- Another name for an Internet address. A 32-bit identifier for a specific TCP/IP host computer on a network, written in dotted decimal form, such as 220.127.116.11, with each of the four fields assigned 255 values, organized into hierarchical classes. Whenever you click on a name address like http://www.tubeequipment.com/, this creates a path to the domain naming system (DNS) that translates the name into the IP address, which is used to connect.
ips (inches per second)
- A measure of tape speed.
- Standard abbreviation found A/V remote control units, among many other things.
IRE (Institute of Radio Engineering)
- Now defunct, the organization merged with IEEE.
IRMA (International Recording Media Association)
- An advocacy group for the growth and development of all recording media and is the industry forum for the exchange of information regarding global trends and innovations.
- Rugged design and construction, used primarily in AC voltage, current and power measurements. It features an accurate true rms measurement capability when measuring distorted or non-sinusoidal waveforms.
ISBN (International Standard Book Number)
- In bibliography, a 13-digit number assigned to a book which identifies the work's national, geographic, language, or other convenient group, and its publisher, title, edition and volume number.
ISDN (Integrated Services Digital Network)
A high-capacity digital telecommunication network (mainly fiber optic) based on an international telephone standard for digital transmission of audio, data and signaling -- all in addition to standard voice telephone calls. A cost-effective alternative to satellite links.
ISE (Integrated Systems Europe)
European trade show for professional AV and electronic systems integration.
iSMO (Independent Music Store Owners)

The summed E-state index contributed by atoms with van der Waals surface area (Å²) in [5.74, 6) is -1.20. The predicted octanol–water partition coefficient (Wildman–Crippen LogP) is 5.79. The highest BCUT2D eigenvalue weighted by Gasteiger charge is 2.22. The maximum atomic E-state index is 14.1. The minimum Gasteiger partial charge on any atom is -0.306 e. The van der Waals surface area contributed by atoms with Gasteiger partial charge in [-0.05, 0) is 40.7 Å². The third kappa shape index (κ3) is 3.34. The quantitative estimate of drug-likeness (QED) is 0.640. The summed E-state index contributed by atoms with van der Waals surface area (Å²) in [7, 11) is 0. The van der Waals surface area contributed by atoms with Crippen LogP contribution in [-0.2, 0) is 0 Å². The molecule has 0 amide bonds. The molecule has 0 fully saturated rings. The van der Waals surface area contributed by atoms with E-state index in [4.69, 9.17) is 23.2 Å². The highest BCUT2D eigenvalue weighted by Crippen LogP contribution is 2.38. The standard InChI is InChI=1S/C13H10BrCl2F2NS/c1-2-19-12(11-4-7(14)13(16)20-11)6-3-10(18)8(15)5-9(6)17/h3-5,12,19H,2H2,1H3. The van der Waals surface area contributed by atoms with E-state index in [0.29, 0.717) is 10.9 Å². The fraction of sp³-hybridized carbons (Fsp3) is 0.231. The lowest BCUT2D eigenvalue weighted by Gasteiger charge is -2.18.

or MSO (Music Store Owners)
- This organization exists to serve as a link between dealers, manufacturers and the public.
ISO (International Standards Organization or International Organization for Standardization)
- Founded in 1947 and consisting of members from over 90 countries, the ISO promotes the development of international standards and related activities to facilitate the exchange of goods and services worldwide.
(pronounced "i-sok-ronus") ("iso" equal + "chronous" time) - A term meaning time sensitive; isochronous transmission is time sensitive transmission.
- The isolation of sound is the process by which sound energy is contained or blocked as opposed to being converted into heat.
- Identical in all directions; invariant with respect to direction. [AHD]
ISRC (International Standard Recording Code)
- The international identification system for sound recordings and music video recordings.
ISWC (International Standard Musical Work Code)
- A unique, permanent and internationally recognized reference number for the identification of musical works per International Standard ISO 15707.
IT (information technology)
- Defined by the Information Technology Association of America (ITAA) as "the study, design, development, implementation, support or management of computer-based information systems, particularly software applications and computer hardware."
ITD (interaural time difference)
- Different arrival times due to the distance between the ears.
ITDG (initial time-delay gap)
- The difference in time between the first arrival of direct sound and the first arrival of reflected sound at the listener. The sensation of intimacy is quantitatively measured by the ITDG. First defined in 1962 by Beranek in Music, Acoustics & Architecture.
ITF (International Turntablist Federation)
- Founded in 1996, an organization dedicated to the spread of turntablism.
ITU (International Telecommunications Union)
- Headquartered in Geneva, Switzerland, ITU is an international organization within which governments and the private sector coordinate global telecommunication networks and services. The ITU is divided into three sectors: radiocommunications (ITU-R)
, telecommunications development (ITU-D)
, and telecommunications standards (ITU-T)
ITVA (International Television Association)
A global community of professionals devoted to the business and art of visual communication. Now renamed Media Communications Association - International (MCA-I).
- The "mother drum" of the talking drum ensemble.
HistoryOfRecording.com acknowledges the Elsevier, Inc. publication, Audio Engineering know it all, the University of Washington Press publication, The Audio Dictionary, second edition, the Howard W. Sames & Co., Inc. publication, Audio cyclopedia, the Cambridge University Press publication, The Art of Electronics, Rane Corporation (Dennis A. Bohn, CTO), Houghton Mifflin Company publication, The American Heritage Dictionary of the English Language, Fourth Edition, the IEEE publication, IEEE 100: The Authoritative Dictionary of IEEE Standards Terms, Seventh Edition and Wikipedia in the preparation of this Dictionary of Audio Terminology.